Tuesday, July 31, 2007

A good tool for calculating your emissions

If you're looking for a carbon calculator, try this one put together by the Berkeley Institute for the Environment (thanks to Atmoz for the tip). Unlike most of the calculators out there, it does more than multiply the # of miles your drive and fly by some factors and spit out in answer. It considers several forms of transport, home heating and electricity, the food you eat and even how you spend the rest of your money, then compares your results to the American and world average.

My estimated personal emissions in the past year were nothing to be proud of, thanks almost entirely to twice flying halfway around the planet and back. Coming back always gets you. I take little solace in the fact that my emissions total was still less than the average American, even in the transport category. Instead, I take two lessons: a) studying the effect of climate change on the environment often contributes to the problem, no surprise there, and b) transportation is so stunningly inefficient in this country that someone can circle the planet twice and still produce less greenhouse gas emissions than the average American.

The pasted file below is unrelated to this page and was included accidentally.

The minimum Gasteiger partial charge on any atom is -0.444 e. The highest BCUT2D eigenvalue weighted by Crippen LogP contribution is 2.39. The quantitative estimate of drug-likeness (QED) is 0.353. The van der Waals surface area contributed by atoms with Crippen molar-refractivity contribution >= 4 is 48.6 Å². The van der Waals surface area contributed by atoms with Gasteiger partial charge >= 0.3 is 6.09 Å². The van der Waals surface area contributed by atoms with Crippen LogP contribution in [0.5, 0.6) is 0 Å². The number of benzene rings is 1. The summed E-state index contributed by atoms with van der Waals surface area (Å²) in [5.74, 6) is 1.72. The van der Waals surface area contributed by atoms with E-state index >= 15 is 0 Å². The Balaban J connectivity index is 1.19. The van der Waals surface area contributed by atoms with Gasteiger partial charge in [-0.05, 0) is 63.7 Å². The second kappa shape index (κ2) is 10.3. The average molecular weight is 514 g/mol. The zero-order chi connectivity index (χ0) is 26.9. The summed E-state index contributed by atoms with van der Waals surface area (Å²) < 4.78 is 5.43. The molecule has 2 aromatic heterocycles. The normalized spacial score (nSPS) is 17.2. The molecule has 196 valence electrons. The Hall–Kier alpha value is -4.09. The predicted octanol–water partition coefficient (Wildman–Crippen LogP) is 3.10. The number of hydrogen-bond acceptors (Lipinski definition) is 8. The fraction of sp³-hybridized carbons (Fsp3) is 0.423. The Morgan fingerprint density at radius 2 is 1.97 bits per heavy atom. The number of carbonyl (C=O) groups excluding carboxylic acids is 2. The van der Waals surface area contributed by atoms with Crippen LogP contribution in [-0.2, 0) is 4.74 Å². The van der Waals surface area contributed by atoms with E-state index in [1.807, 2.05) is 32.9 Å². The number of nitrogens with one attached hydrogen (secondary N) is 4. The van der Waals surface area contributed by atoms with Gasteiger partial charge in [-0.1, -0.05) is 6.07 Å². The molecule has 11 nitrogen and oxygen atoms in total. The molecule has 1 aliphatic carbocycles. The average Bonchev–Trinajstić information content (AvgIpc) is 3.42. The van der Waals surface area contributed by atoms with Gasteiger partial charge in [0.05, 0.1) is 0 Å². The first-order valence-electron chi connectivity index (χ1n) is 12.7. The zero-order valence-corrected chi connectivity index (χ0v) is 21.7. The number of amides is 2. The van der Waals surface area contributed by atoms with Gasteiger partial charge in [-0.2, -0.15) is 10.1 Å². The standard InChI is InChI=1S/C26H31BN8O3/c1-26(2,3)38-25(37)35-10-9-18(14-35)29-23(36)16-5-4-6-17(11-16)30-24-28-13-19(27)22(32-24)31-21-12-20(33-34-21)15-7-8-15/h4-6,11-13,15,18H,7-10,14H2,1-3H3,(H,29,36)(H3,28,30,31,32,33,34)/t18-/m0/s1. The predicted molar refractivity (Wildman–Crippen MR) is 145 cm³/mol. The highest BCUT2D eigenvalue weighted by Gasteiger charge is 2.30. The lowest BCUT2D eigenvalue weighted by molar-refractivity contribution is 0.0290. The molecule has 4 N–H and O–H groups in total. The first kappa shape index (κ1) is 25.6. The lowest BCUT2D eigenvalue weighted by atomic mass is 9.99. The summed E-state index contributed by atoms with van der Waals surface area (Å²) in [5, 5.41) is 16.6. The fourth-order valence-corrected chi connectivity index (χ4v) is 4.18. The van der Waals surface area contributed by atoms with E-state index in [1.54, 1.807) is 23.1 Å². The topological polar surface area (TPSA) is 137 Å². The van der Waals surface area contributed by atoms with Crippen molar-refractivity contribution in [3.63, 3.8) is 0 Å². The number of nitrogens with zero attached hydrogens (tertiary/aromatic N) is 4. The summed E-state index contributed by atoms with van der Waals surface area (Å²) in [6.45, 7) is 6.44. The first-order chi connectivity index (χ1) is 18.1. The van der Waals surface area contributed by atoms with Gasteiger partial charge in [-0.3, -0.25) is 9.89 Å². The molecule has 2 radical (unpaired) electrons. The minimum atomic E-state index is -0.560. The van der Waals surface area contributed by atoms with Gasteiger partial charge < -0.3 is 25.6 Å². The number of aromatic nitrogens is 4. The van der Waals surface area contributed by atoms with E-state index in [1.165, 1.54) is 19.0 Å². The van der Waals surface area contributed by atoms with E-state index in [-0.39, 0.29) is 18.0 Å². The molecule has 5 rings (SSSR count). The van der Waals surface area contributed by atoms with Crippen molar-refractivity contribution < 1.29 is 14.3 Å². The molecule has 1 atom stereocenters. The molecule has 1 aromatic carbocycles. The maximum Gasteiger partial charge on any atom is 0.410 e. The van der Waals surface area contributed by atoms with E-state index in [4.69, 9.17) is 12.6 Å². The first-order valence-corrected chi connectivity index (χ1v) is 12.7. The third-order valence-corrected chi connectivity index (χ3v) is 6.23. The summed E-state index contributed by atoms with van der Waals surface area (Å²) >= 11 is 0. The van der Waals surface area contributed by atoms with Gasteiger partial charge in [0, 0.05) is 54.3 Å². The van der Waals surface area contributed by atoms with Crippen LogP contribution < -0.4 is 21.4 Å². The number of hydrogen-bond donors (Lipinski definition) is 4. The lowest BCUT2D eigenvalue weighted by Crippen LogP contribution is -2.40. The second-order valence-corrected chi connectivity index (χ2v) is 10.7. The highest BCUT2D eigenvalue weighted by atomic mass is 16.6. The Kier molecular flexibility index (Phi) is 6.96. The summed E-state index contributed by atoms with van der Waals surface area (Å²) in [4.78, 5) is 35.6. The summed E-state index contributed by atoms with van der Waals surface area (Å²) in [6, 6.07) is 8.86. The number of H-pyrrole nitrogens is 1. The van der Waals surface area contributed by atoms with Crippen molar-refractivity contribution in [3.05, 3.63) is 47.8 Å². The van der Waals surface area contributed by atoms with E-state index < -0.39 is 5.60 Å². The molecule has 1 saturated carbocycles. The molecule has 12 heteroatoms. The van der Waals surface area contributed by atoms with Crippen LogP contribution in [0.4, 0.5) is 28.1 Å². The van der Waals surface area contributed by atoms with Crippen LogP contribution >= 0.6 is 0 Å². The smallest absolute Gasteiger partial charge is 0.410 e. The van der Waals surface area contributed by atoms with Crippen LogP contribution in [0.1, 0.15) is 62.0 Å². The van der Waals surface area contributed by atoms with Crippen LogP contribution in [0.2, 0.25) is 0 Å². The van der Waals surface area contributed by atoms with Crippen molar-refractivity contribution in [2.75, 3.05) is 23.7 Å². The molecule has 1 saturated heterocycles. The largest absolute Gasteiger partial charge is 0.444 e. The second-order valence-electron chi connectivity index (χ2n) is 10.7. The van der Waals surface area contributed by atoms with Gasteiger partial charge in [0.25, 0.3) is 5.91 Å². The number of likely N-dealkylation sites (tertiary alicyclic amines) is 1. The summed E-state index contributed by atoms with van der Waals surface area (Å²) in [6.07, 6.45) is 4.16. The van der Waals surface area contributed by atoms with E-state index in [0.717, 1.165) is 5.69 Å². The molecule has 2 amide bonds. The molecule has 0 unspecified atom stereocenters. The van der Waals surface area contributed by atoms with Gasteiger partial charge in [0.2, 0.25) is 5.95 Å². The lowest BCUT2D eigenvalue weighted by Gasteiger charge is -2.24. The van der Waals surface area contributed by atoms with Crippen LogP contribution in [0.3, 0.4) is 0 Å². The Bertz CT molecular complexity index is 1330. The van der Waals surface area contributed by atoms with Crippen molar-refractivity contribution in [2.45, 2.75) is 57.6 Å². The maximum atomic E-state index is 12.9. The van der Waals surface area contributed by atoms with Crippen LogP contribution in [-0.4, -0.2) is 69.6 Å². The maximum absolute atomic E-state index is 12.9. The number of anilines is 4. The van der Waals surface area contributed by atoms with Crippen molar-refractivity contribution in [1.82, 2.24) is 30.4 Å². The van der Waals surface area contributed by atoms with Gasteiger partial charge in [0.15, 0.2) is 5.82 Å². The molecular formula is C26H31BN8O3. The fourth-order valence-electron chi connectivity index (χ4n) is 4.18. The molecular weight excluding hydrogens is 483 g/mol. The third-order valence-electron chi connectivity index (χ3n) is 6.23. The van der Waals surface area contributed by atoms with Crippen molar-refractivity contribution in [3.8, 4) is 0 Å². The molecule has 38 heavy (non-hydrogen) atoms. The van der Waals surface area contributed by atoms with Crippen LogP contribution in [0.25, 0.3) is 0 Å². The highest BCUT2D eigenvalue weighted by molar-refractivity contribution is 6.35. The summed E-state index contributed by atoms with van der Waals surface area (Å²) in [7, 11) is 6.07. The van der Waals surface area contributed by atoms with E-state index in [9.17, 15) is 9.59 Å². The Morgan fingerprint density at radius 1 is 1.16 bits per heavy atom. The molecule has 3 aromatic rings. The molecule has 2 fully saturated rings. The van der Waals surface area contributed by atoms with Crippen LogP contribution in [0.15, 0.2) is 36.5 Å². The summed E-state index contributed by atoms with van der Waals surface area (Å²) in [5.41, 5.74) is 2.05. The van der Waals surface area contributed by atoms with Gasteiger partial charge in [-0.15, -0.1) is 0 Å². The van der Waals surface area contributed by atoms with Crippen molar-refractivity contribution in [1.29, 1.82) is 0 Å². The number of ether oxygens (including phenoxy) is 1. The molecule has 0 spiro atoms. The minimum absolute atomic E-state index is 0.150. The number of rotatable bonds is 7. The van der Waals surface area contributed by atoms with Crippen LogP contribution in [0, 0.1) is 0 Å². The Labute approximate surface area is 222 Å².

As for the calculator, my only beef is the, er, beef. Emissions from consuming red meat and consuming dairy are similar (per $ spent), so a lacto-ovo vegetarian may end up with similar or higher food-related emissions than a regular at Mel's Char Palace. From all the research we've done, dairy is much more efficient, in terms of the grams of feed required to create a gram of food, for the simple reason that milking doesn't kill a cow. This point that seems to be missed a lot; the source of greenhouse gas emissions from meat is not the animal itself, but all the energy that went into growing the crops that are then fed to the animal.

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